Pelham students’ letters to troops now viewed every day in their mess hall
Local students’ letters reach Coast Guard members
By Corinne Holroyd
Madeline Dreusicke contacted Pelham schools and asked if students could make the cards for MooreMart, which sends packages to troops four times a year.
Dreusicke said the number of letters to troops has been down, due to a lack of military movements and people thinking they do not need to send letters anymore.
“I thought, ‘This is crazy. I’ve got three schools in Pelham,’” she said. “So, I went and knocked on doors. It doesn’t take a lot of time for these kids to write a card.”
One of those doors was that of Pelham Elementary principal Thomas Adamakos, who was happy to ask his teachers to spend class time writing cards.
“It’s a community activity and we’re pretty community-centered here,” Adamakos said. “A lot of our students have parents deployed overseas in military positions. It gives the kids some understanding of what their classmates are going through.”
Teachers were not required to have their classes write letters, but most of them did, and their enthusiasm was reflected in the children.
“They feel good knowing they’re doing something good,” Adamkos said. “They’re actually getting to the soldiers, the men and women overseas.”
The students wrote the letters in late May and sent them around Memorial Day.
Dreusicke collected all the cards and reviewed their content to make sure they were appropriate. She said they were all wonderful.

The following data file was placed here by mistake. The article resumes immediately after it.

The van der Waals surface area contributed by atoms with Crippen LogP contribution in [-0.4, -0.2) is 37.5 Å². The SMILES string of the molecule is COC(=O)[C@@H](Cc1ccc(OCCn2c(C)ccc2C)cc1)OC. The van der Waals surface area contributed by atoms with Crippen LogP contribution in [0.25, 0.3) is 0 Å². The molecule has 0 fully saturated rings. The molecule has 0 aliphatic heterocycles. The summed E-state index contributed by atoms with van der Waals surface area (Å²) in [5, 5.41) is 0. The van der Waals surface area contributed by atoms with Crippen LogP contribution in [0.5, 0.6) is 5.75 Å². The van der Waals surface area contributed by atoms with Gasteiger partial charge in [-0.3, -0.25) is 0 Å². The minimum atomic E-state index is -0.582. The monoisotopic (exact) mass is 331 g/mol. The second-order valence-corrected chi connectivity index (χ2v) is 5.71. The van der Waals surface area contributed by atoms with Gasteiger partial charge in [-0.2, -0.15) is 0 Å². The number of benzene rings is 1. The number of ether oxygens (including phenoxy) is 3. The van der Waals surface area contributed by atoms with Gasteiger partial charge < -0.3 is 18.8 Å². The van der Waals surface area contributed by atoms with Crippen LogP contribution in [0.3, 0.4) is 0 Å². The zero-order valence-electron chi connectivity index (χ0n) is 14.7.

“It brings me to tears, what’s in these cards and letters,” she said. “It makes you proud to be an American because these kids understand what the price of freedom is. I was really proud of Pelham.”
The cards, which Dreusicke lost count of, were then packaged with supplies for the troops.
“The cards and letters are the most important things in those boxes,” she said. “It’s the first thing they see.”
Lt. Natalia Best sent a letter back to MooreMart on June 25, and Dreusicke passed it on with a picture of the crew holding the cards.
The crew placed the cards under the Plexiglas of their mess-deck tables so they can see the cards while they eat, Best wrote.
“I can tell from the heartfelt messages in your cards that each and every package was wrapped with love,” Best wrote. “It is an amazing feeling to know that while we are so very far from home, there are people back in the United States that support us and care about our well-being.”
Dreusicke and her husband, a former military man himself, spend most of their retired life helping veterans and active military personnel.
“Veterans help veterans,” she said. “We take care of each other.”
Part of her help, she said, includes MooreMart and the Pelham Veterans of Foreign Wars Ladies Auxillary.
MooreMart started when the Moore family worked to send unavailable supplies to a brother in Iraq. Soon the group expanded to send items to troops in Iraq and Afghanistan.
“In fact, we have been so successful in our mission that the soldiers have said that we ‘carry more supplies than Wal-Mart’, and dubbed us ‘MooreMart,’” according to the website.
MooreMart packs supplies in a three-day process every quarter and is getting ready for its Aug. 14-16 packing.
This will mark its 10th anniversary of sending packages to the troops.
Those who would like to donate or write cards can contact Dreusicke at to set up a time to meet or to ask questions.
“As long as there’s one soldier overseas, MooreMart will continue to send packages overseas,” she said.